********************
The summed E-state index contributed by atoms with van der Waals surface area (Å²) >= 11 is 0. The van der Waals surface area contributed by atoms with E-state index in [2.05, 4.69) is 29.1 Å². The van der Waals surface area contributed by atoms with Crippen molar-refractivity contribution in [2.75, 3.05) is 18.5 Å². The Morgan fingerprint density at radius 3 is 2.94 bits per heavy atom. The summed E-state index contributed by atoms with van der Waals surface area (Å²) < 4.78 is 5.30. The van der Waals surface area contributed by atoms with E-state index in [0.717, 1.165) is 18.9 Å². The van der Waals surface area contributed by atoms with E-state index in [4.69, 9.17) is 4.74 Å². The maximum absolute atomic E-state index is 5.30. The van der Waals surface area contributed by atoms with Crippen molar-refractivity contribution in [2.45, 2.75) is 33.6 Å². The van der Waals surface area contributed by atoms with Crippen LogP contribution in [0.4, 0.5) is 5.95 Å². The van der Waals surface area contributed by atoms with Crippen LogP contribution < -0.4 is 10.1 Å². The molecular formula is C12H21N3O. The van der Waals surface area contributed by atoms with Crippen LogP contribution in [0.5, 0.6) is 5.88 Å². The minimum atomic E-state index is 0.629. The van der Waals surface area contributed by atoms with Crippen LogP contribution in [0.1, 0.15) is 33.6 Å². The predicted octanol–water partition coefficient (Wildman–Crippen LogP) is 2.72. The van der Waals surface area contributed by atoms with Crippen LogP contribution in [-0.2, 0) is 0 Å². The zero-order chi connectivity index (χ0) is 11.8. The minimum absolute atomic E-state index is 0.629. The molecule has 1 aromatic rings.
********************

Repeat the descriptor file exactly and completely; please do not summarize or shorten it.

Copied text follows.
The summed E-state index contributed by atoms with van der Waals surface area (Å²) >= 11 is 0. The van der Waals surface area contributed by atoms with E-state index in [2.05, 4.69) is 29.1 Å². The van der Waals surface area contributed by atoms with Crippen molar-refractivity contribution in [2.75, 3.05) is 18.5 Å². The Morgan fingerprint density at radius 3 is 2.94 bits per heavy atom. The summed E-state index contributed by atoms with van der Waals surface area (Å²) < 4.78 is 5.30. The van der Waals surface area contributed by atoms with E-state index in [0.717, 1.165) is 18.9 Å². The van der Waals surface area contributed by atoms with E-state index in [4.69, 9.17) is 4.74 Å². The maximum absolute atomic E-state index is 5.30. The van der Waals surface area contributed by atoms with Crippen molar-refractivity contribution in [2.45, 2.75) is 33.6 Å². The van der Waals surface area contributed by atoms with Crippen LogP contribution in [0.4, 0.5) is 5.95 Å². The van der Waals surface area contributed by atoms with Crippen LogP contribution < -0.4 is 10.1 Å². The molecular formula is C12H21N3O. The van der Waals surface area contributed by atoms with Crippen LogP contribution in [0.5, 0.6) is 5.88 Å². The minimum atomic E-state index is 0.629. The van der Waals surface area contributed by atoms with Crippen LogP contribution in [0.1, 0.15) is 33.6 Å². The predicted octanol–water partition coefficient (Wildman–Crippen LogP) is 2.72. The van der Waals surface area contributed by atoms with Crippen LogP contribution in [-0.2, 0) is 0 Å². The zero-order chi connectivity index (χ0) is 11.8. The minimum absolute atomic E-state index is 0.629. The molecule has 1 aromatic rings.